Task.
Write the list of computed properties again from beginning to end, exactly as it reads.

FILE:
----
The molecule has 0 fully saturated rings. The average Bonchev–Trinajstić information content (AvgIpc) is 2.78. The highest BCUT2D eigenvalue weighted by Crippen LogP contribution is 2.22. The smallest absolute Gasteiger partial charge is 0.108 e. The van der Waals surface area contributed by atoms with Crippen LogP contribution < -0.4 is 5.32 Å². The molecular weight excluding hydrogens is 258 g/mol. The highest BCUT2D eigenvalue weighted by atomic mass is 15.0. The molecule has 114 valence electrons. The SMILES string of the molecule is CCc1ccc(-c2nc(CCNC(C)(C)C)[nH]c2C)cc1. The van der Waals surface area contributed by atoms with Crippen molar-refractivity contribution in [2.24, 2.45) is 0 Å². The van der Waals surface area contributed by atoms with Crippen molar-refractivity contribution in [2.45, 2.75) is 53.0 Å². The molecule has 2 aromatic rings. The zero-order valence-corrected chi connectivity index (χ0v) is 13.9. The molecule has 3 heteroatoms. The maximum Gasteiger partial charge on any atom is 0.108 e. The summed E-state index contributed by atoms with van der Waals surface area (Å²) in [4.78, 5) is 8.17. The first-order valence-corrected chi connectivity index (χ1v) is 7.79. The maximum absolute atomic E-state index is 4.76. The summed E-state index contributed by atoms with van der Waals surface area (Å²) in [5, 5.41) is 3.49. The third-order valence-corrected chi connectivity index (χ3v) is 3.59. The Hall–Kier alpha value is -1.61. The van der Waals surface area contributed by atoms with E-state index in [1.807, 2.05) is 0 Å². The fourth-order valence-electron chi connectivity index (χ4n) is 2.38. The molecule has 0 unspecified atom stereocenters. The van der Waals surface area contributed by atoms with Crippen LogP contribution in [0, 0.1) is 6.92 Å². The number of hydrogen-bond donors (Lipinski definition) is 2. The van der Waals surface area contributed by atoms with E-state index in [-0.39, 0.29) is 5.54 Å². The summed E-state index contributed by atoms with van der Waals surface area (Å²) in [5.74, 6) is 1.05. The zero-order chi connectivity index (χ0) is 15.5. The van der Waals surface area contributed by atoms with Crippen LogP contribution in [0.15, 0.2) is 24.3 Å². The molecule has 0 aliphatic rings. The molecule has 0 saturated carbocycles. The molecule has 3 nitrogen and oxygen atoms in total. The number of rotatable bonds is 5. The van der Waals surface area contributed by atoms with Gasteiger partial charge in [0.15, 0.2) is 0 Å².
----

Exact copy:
The molecule has 0 fully saturated rings. The average Bonchev–Trinajstić information content (AvgIpc) is 2.78. The highest BCUT2D eigenvalue weighted by Crippen LogP contribution is 2.22. The smallest absolute Gasteiger partial charge is 0.108 e. The van der Waals surface area contributed by atoms with Crippen LogP contribution < -0.4 is 5.32 Å². The molecular weight excluding hydrogens is 258 g/mol. The highest BCUT2D eigenvalue weighted by atomic mass is 15.0. The molecule has 114 valence electrons. The SMILES string of the molecule is CCc1ccc(-c2nc(CCNC(C)(C)C)[nH]c2C)cc1. The van der Waals surface area contributed by atoms with Crippen molar-refractivity contribution in [2.24, 2.45) is 0 Å². The van der Waals surface area contributed by atoms with Crippen molar-refractivity contribution in [2.45, 2.75) is 53.0 Å². The molecule has 2 aromatic rings. The zero-order valence-corrected chi connectivity index (χ0v) is 13.9. The molecule has 3 heteroatoms. The maximum Gasteiger partial charge on any atom is 0.108 e. The summed E-state index contributed by atoms with van der Waals surface area (Å²) in [4.78, 5) is 8.17. The first-order valence-corrected chi connectivity index (χ1v) is 7.79. The maximum absolute atomic E-state index is 4.76. The summed E-state index contributed by atoms with van der Waals surface area (Å²) in [5, 5.41) is 3.49. The third-order valence-corrected chi connectivity index (χ3v) is 3.59. The Hall–Kier alpha value is -1.61. The van der Waals surface area contributed by atoms with E-state index in [1.807, 2.05) is 0 Å². The fourth-order valence-electron chi connectivity index (χ4n) is 2.38. The molecule has 0 unspecified atom stereocenters. The van der Waals surface area contributed by atoms with Crippen LogP contribution in [0, 0.1) is 6.92 Å². The number of hydrogen-bond donors (Lipinski definition) is 2. The van der Waals surface area contributed by atoms with E-state index in [-0.39, 0.29) is 5.54 Å². The summed E-state index contributed by atoms with van der Waals surface area (Å²) in [5.74, 6) is 1.05. The zero-order chi connectivity index (χ0) is 15.5. The van der Waals surface area contributed by atoms with Crippen LogP contribution in [0.15, 0.2) is 24.3 Å². The molecule has 0 aliphatic rings. The molecule has 0 saturated carbocycles. The molecule has 3 nitrogen and oxygen atoms in total. The number of rotatable bonds is 5. The van der Waals surface area contributed by atoms with Gasteiger partial charge in [0.15, 0.2) is 0 Å².